A Bold New Solution to Silicon Valley’s Traffic Woes

Our transportation system is stuck in 70 year-old thinking.  We need innovation to win on climate and equity while solving our traffic mess.

California is a global climate leader with a focus on social equity, but there is a legacy of projects that pull in the wrong direction -- $70 billion of proposed climate-killing road expansions.

There is a better way and one that can be done sooner, faster and cheaper: make more efficient use of our existing roads by converting a “regular” lane into an express lane for high-occupancy vehicles, expand transportation choices to take advantage of that lane, and ensure low-income commuters can save both time and money. For the past four years TransForm has advocated for a demonstration project to do this in the center of innovation, Silicon Valley.

Map of transportation projects on the peninsula

Now, with both San Mateo and San Francisco counties studying this concept, there will be a major decision whether to move ahead with it in 2017.

The corridor connecting San Francisco to San Jose is home to many of the world’s most innovative companies like Google, Apple, and Facebook, as well as new mobility providers like Lyft and Uber. Yet, the antiquated transportation system on the peninsula is paralyzed by the region’s success and rapid job growth.

Vehicle travel is skyrocketing on 101 and El Camino Real, the arterial parallel to 101.  Caltrain is straining under a crush of riders. There are no carpool lanes in San Mateo or San Francisco counties, and express buses have mostly been cut.  Employee shuttles, with more than 200 trips a day between San Francisco and Santa Clara County, are caught in the same grueling traffic as solo drivers.  Carpools have no incentive to form. The result is four lanes of intense traffic congestion in each direction.

If you’re horrified by this situation, just wait: Caltrain is about to undertake an electrification project that may last 3-5 years, with reductions in service and sometimes shutdowns of sections of track, requiring riders to disembark and take buses between stations.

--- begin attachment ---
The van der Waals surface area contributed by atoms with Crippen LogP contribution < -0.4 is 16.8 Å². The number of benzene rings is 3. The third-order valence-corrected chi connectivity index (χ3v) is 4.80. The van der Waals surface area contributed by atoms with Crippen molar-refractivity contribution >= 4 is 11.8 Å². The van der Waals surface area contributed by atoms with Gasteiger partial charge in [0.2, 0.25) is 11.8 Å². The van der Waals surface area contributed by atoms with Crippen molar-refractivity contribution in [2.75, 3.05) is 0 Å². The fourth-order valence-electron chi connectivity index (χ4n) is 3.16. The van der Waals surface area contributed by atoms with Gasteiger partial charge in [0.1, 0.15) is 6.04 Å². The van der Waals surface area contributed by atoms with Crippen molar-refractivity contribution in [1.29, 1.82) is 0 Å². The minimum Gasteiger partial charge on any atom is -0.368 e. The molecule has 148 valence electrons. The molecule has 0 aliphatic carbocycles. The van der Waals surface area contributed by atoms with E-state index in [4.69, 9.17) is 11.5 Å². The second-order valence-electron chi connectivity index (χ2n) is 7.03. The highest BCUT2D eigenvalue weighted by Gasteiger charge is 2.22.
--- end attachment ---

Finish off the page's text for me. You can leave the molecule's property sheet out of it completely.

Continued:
San Mateo County is trying to solve this nightmare with highway widening, but we already know that won’t work.

Even Caltrans, founded as a highway-building agency, now acknowledges that road widening just leads to more traffic. More roads attract more drivers. They push more people to crowded exits, and all those new drivers also clog local roads on the way to and from the highway.

The fundamental problem on 101 is that 75% of all vehicles on that road carry just one person.  Most of the remaining space is taken up by two-person carpools.  

comparison of road space to move people in cars v. busIn 2013, TransForm proposed a better way. Instead of moving about 2,000 people per hour in each lane, we can “optimize” one of the existing lanes in each direction to move at least 6,000 people. With enough changes it could actually carry 10,000 or more during rush hour -- the same as the entire highway now carries!

Specifically, our proposal for “Optimized Express Lanes” would convert the existing left-most general purpose lane into an Express or “High Occupancy Toll (HOT) lane”.   Transit and carpools get a fast ride, and if the lanes are not full, solo drivers can pay a fee to get in. Instead of spending $300 million (that San Mateo County doesn’t currently have) and at least ten years to widen the road, the county would focus on providing more efficient alternatives — a dramatic expansion of public transit, vanpools, etc. It would also start an equity program to expand choice and reduce cost for for low-income travelers.

Last year our regional transit agency, MTC, studied the concept and came to the same conclusion as TransForm — this proposal can be done sooner, cost less, move more people, reduce traffic for everyone, and pollute less than adding a new lane.

It’s now or never for Optimized Express Lanes on 101.

While San Mateo’s study is just starting and will not end until late 2018, we expect that as early as June 2017 an initial preferred alternative will be chosen.  This could expedite construction of that alternative by allowing design work to start, before the full study is even complete.

The time has never been more ripe to try out new solutions, especially with state agencies officially backing away from road widening while there's still $78 billion (with a b) of widenings on the books in regional plans across California. With innovation and enough political will we can stop building highways and start providing effective, climate-friendly choices that get people where they need to go more quickly, more safely, and more affordably.  

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About This Blog

TransForum is the blog of TransForm, California's leading transportation advocate. For more about our work, including ways you can take action and contribute, visit TransFormCA.org.